The Works of Virgil: containing his Pastorals, Georgics, and Æneis. Translated into English verse; by Mr Dryden, 1697.  British Library.


In 1716, Jonathan Swift famously suggested to Alexander Pope that their mutual friend John Gay write “a Newgate Pastoral” set among “the thieves and whores there.”  While the Newgate half of Swift’s phrase of the play has understandably attracted more attention, the play’s effect depends upon its pairing with pastoral.  This is how Gay juxtaposes the deceptions of the very un-innocent denizens of the London Underworld with the innocence associated with the rural world of pastoral.  It is  a genre dating back to the earliest reaches of Western poetics, with the Bucolics or Idylls of Theocritus from the 3rd century BCE perhaps the earliest example.  We could also see its origins, as Raymond Williams argues in The Country and the City, in the Eden of the Jewish and Christian traditions, and, indeed, any story celebrating a Golden Age.


While it is unclear whether Pope ever conveyed this recommendation to Gay, Swift was probably moved to offer it because Gay had already proven himself so deft in exploiting the possibilities of pastoral.  In 1713, he had published Rural Sports (1713); his dedication of the poem to Pope cemented their relationship.  While the poem, strictly speaking, is a riff on Virgil’s Georgics, the poems about farming he wrote after his Pastorals, it is in the same rural neighborhood.  This was followed by The Shepherd’s Week (1714), a brilliant parody of Edmund Spenser’s The Shepheardes Calendar (1579) that comments wryly on disputes in Gay’s time over pastoral. The poem was a volley in the so-called ‘Pastoral War’ between Pope and his allies on one side, arguing that pastoral was a knowingly-artificial construct of a Golden Age, and Richard Steele, Joseph Addison, Thomas Tickell, and others, who called for a more ‘realistic’ pastoral set among English flora and fauna.  Gay’s approach in this conflict was, characteristically, to parody his opponents’ position, illustrating what follows if one showed how real country people talk and act, their uncouth language and lusty desires annotated in a mock-scholarly apparatus that poked fun at the afflatus of modern commentators.  But, in doing so, he also departed from Pope, et. al. in finding real emotive power in the country, both its scenery and its people. We will see a similar complexity and inability to wring pathos even in the lowest and most ironized characters in The Beggar’s Opera.  He followed this with Trivia, also more in the georgic mode than pastoral, but partaking in the same ironizing move of a country genre to the city.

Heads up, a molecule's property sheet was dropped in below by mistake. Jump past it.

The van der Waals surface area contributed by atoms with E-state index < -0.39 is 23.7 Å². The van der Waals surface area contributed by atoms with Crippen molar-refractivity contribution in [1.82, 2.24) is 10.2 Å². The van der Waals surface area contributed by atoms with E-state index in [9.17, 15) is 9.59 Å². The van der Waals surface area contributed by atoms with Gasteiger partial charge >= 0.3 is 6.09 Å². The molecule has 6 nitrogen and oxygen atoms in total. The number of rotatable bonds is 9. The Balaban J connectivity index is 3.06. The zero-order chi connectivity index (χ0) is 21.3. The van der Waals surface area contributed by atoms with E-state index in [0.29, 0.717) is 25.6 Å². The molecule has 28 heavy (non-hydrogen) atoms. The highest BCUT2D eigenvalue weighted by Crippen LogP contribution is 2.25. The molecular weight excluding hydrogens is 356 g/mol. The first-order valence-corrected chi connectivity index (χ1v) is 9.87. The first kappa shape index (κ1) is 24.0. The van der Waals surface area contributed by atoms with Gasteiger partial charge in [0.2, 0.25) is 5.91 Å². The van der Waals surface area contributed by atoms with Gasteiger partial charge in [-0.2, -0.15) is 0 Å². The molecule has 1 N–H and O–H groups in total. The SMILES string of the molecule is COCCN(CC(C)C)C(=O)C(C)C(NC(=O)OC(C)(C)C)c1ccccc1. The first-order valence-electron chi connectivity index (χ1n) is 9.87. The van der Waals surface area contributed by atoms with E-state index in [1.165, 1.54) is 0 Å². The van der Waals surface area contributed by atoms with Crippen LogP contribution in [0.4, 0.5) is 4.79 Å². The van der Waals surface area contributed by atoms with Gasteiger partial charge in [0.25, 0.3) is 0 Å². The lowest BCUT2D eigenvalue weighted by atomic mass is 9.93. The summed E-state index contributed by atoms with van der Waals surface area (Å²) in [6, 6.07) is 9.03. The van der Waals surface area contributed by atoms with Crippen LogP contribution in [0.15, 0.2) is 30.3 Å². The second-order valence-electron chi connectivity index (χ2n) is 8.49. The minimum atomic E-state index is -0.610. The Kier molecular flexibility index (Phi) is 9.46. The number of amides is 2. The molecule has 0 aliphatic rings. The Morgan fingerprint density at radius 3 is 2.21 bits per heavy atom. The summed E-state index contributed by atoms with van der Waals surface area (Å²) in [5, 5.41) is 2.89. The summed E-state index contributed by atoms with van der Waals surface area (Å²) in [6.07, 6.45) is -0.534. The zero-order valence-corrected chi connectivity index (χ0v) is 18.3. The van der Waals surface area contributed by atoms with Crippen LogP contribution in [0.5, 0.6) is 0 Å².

We see a similar complexity and inability to wring pathos even in the lowest and most ironized characters in The Beggar’s Opera.  They seem the antithesis of pastoral innocence, embodying Lockit’s grim adage that “Lions, Wolves, and Vultures don’t live together in Herds, Droves or Flocks.–Of all Animals of Prey, Man is the only sociable one” (III.ii.).  And yet even in the gritty urban precincts of Newgate, they repeatedly reveal their vulnerabilities, most of all to love and associated bodily pleasures, as when the hard-bitten dealer in stolen goods, Mrs. Trapes, sings a song along these lines set to the pastoral tune, “A Shepherd Kept Sheep” (Air XLVI). Or when Lucy says, “Love is so very whimsical in both Sexes, that it is impossible to be lasting.——But my Heart is particular, and contradicts my own Observation” (III.viii).   She may say this on the verge of poisoning her rival, Polly, who is the closest thing to an innocent shepherdess we have in this Newgate pastoral. And yet if one cannot call Lucy innocent, even if she is driven by jealousy to murder, Gay seems to not want to place her beyond sympathy.   So if Swift meant his recommendation for a “Newgate pastoral” in part as a joke, and Gay certainly exploits the humorous possibilities, he also uses the experimental energy of the attempt to expand the boundaries of pastoral.